Polls close in Britain's Labour leadership race
Polls closed Wednesday in the battle to become the leader of Britain's opposition Labour Party, with former Foreign Secretary David Miliband the favourite to beat his younger brother Ed to the post.
Labour lawmakers and party members had until 5:00pm (1600 GMT) to vote for the five candidates bidding to succeed former prime minister Gordon Brown at the head of the centre-left party.
David Miliband, 45, has the most nominations from his fellow lawmakers, while ex-energy secretary Ed Miliband, 40, is thought to be his closest challenger, with firm support from trade unions.
Former education secretary Ed Balls, ex-health secretary Andy Burnham and left-wing backbencher Diane Abbott are the other contenders.
The winner will be announced on Saturday in Manchester, northwest England, the day before the party's annual conference starts in Britain's third city.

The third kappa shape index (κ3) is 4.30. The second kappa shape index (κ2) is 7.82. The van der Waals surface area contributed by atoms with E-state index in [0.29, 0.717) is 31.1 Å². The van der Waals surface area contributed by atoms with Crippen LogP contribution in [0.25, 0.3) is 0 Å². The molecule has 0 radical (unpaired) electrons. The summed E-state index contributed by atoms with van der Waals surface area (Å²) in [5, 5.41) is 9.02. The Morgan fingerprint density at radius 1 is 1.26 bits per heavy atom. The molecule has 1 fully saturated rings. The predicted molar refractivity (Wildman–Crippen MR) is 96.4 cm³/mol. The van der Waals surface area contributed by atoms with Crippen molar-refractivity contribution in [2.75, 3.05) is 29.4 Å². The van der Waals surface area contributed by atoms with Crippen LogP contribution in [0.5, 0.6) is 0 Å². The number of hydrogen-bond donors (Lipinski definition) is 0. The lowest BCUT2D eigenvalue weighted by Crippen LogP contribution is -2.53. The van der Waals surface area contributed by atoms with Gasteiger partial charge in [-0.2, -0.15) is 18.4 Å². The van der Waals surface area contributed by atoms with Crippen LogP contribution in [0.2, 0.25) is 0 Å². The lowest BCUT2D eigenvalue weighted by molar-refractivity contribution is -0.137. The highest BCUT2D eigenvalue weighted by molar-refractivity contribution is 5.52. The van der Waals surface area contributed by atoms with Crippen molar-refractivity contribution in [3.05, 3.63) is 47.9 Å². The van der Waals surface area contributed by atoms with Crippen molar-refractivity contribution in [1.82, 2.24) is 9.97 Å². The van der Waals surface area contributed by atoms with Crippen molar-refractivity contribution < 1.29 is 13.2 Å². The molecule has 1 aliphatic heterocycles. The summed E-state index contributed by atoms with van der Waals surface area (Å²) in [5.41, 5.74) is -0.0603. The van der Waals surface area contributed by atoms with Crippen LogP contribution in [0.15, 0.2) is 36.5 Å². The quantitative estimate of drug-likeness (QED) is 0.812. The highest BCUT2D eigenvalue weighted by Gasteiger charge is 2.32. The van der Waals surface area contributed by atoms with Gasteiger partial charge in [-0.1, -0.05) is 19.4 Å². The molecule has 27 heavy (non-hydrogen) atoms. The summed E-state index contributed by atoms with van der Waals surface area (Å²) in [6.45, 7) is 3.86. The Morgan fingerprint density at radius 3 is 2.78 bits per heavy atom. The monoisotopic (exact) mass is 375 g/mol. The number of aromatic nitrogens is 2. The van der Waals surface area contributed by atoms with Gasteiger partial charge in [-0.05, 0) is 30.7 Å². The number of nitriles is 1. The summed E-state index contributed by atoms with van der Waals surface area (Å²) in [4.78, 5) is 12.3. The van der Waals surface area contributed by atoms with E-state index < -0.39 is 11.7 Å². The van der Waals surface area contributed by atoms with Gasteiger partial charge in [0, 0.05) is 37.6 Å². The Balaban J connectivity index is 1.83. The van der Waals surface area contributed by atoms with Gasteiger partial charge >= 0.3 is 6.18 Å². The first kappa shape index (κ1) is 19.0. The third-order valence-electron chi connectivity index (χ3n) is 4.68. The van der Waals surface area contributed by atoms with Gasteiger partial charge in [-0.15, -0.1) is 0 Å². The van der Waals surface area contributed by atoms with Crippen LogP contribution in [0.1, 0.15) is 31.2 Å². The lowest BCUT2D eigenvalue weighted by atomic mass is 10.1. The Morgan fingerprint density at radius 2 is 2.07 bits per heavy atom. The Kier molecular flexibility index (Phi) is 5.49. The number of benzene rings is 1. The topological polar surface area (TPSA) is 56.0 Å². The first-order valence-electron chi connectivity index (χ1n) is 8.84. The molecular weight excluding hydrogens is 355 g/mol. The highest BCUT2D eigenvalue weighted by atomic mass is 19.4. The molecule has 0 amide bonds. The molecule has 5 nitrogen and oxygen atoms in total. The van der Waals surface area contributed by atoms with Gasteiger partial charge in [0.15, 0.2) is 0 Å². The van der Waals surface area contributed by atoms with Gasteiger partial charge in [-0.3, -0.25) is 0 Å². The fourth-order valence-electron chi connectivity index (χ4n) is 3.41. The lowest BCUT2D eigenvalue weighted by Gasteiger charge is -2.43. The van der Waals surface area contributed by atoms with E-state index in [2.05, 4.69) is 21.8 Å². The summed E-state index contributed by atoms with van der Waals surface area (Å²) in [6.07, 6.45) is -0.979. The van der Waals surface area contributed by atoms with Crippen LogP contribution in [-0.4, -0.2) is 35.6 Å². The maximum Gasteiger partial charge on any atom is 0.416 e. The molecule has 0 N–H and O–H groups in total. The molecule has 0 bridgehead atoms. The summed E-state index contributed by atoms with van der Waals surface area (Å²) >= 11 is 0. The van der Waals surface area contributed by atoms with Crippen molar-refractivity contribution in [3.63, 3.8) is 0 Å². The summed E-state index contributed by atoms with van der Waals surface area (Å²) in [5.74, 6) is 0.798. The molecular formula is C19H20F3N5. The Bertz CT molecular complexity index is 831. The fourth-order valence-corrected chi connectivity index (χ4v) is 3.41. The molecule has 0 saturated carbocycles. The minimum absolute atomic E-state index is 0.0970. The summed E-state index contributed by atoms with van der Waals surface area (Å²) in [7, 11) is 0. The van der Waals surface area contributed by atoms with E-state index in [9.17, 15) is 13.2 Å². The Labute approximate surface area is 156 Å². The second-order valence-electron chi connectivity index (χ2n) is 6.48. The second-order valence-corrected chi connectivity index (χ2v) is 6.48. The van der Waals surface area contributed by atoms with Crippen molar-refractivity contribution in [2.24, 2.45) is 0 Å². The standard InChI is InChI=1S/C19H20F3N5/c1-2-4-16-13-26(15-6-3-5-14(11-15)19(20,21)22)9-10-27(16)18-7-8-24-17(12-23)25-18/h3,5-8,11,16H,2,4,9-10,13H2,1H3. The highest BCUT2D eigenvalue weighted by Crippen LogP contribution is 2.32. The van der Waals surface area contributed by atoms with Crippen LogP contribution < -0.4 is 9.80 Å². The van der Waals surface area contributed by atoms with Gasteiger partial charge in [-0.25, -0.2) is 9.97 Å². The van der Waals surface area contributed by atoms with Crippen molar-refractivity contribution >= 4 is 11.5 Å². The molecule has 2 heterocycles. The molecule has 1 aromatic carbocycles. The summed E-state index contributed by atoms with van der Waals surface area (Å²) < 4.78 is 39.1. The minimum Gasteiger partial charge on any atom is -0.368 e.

British bookmakers Ladbrokes on Wednesday made David Miliband the narrow 4-7 favourite ahead of his brother on 5-4.
Labour members of the British and European parliaments get a third of the votes; trade unions another third and party members the final third. Around three million people are expected to have voted.
Labour's complicated electoral college system and the redistribution of votes to second-preference candidates makes accurate prediction of the result all but impossible.
Voting closed for trade unions on Tuesday.
With the Conservatives and Liberal Democrats forming a governing coalition after a general election in May, Labour are Britain's only sizeable opposition party in parliament.
Voting also closes Wednesday for Labour's candidate to take on Conservative incumbent Boris Johnson in the London mayoral elections in 2012, with former mayor Ken Livingstone the favourite among four candidates.
The winner will be announced Friday.
© 2010 AFP